Published May 16. 2014 4:00AM Updated May 16. 2014 2:36PM
Groton - A tiny lime green caterpillar crawled, accordion-style, on a deformed cherry tree leaf newly opened for spring, extending no bigger than an eyelash but leaving a telltale pattern of destruction far in excess of its size.
"You can see the holes in the leaves," Katherine Dugas, research assistant with the Connecticut Agricultural Experiment Station, said Tuesday, examining a low-hanging branch growing along the main path at the town-owned Beebe Pond Park. "Those holes were not eaten in a fully formed leaf; they were made as the leaf was forming."
As she continued along the path, she found the caterpillars at nearly every other hardwood along the way - red oaks, red maples, crab apples.
"They seem to be on everything I pick up," said Richard Conant, town of Groton committee chairman for the Avalonia Land Conservancy, which owns two adjacent properties, Town's End and Moore Woodlands. He had come to learn from Dugas about the invasive pest recently discovered at the town park.
Earlier this spring, Dugas was alerted to the winter moth presence at the park by Joseph Elkinton, entomology professor at the University of Massachusetts Amherst. He has been studying infestations of the winter moth, a European native that first appeared in Nova Scotia in the 1950s, as it has been creeping into forests in Massachusetts, Maine, Rhode Island and, most recently, Connecticut.
According to Elkinton, winter moths are spreading south and west at about 4.5 miles per year. Research published this spring by Elkinton and Kevin Dodds, U.S. Forest Service entomologist, describes how growth of red and black oaks at sites in Massachusetts has been cut in half by infestations of winter moths that defoliate trees and can ultimately kill them. The areas hardest hit by current infestations are in eastern Massachusetts, including Cape Cod.
Chris Martin, director of the Forestry Division of the state Department of Energy and Environmental Protection, said winter moths aren't widespread in Connecticut. Thus far they have been found only around here, in the southeastern corner.
"We're concerned. We're watching it closely," he said. "They infest the bud of the tree, which causes twig dieback. It's not as bad as the emerald ash borer or the Asian longhorned beetle, but the level of concern for this one is rising."
The first sign of an infestation, Martin said, is barren branches in the spring on a tree that should be fully leafed out.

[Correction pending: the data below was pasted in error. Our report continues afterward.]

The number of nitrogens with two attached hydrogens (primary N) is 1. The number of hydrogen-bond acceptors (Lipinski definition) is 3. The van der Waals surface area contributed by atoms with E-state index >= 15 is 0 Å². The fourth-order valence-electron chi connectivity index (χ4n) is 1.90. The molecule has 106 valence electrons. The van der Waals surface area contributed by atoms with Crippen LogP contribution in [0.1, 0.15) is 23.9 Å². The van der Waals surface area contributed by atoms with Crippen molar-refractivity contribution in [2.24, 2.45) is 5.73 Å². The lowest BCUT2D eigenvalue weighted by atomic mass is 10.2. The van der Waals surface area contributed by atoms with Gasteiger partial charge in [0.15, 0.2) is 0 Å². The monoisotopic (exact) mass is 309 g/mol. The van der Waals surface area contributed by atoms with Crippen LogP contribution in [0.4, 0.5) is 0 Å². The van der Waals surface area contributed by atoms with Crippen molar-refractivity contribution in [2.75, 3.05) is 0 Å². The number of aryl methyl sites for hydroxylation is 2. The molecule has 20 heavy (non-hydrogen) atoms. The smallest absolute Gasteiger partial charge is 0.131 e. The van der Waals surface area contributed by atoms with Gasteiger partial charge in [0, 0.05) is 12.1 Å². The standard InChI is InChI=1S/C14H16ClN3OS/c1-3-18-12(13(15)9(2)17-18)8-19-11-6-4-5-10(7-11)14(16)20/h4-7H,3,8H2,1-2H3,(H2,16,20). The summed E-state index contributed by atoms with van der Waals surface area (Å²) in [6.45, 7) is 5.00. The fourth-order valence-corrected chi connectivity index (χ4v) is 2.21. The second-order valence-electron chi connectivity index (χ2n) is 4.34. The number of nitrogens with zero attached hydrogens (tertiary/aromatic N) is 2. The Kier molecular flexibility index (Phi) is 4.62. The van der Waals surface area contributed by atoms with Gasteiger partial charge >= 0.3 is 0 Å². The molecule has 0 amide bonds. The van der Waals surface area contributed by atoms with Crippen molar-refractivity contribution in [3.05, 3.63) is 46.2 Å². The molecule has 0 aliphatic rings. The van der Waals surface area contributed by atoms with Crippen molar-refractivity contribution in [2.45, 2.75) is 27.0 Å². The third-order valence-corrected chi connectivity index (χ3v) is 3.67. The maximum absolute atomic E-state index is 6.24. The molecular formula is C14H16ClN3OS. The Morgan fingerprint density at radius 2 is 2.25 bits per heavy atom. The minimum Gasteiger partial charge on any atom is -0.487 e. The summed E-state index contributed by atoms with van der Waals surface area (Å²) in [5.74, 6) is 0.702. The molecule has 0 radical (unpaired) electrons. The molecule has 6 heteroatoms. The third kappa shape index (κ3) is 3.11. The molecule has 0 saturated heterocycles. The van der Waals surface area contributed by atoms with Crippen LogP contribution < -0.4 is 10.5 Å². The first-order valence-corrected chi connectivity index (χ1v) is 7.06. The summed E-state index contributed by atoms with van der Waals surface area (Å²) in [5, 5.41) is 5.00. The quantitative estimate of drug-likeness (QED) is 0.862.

"You'll see everything else green except for that tree. It'll look like late fall," he said.
A tree can survive a couple of years of infestations, experts say, but eventually it is killed when it is unable to produce new leaves repeatedly. "It's like missing a meal," Dugas said. "If it happens two to three years in a row, it saps the resources of that tree."
Earlier this spring, at the request of Elkinton, Dugas set out four traps for the caterpillars to confirm their presence at the park. Then last week, she released 1,000 cyzenis albicans flies as a biological control. After similar releases proved successful at curtailing the pest in Nova Scotia, the flies have been introduced to infested sites in Massachusetts and elsewhere.
Dugas said it would take several seasons for the flies to become established. In the meantime, she will continue monitoring Beebe Pond Park.
"When the fly gets established, it will be a policeman for this moth," she said. "It won't totally exterminate them."
The insects, she noted, are destructive to trees only in the caterpillar stage. As adult moths, they are active on mild days in mid-November through January, when they mate and lay eggs on twigs, tree trunks, lichen and elsewhere. In early spring, the eggs hatch and the caterpillars wriggle into tree buds to feed, then continue feeding on the leaves as the buds open. They attack a wide variety of hardwoods and other plants, including maples, oaks, ash, apple, blueberry, white elm and basswood.
The potential damage that can be caused if the winter moth infestation in Connecticut becomes severe, Dugas said, is equivalent to the scale of the destruction caused by the gypsy moth infestation in the Northeast that peaked in the 1980s, but has since receded after introduction of a fungus and other factors. She advised property owners who suspect an infestation to contact the experiment station or a licensed arborist before applying pesticides or taking other action. Doing nothing can be the most prudent response, she added.
"Sometimes nature takes care of it for you," she said.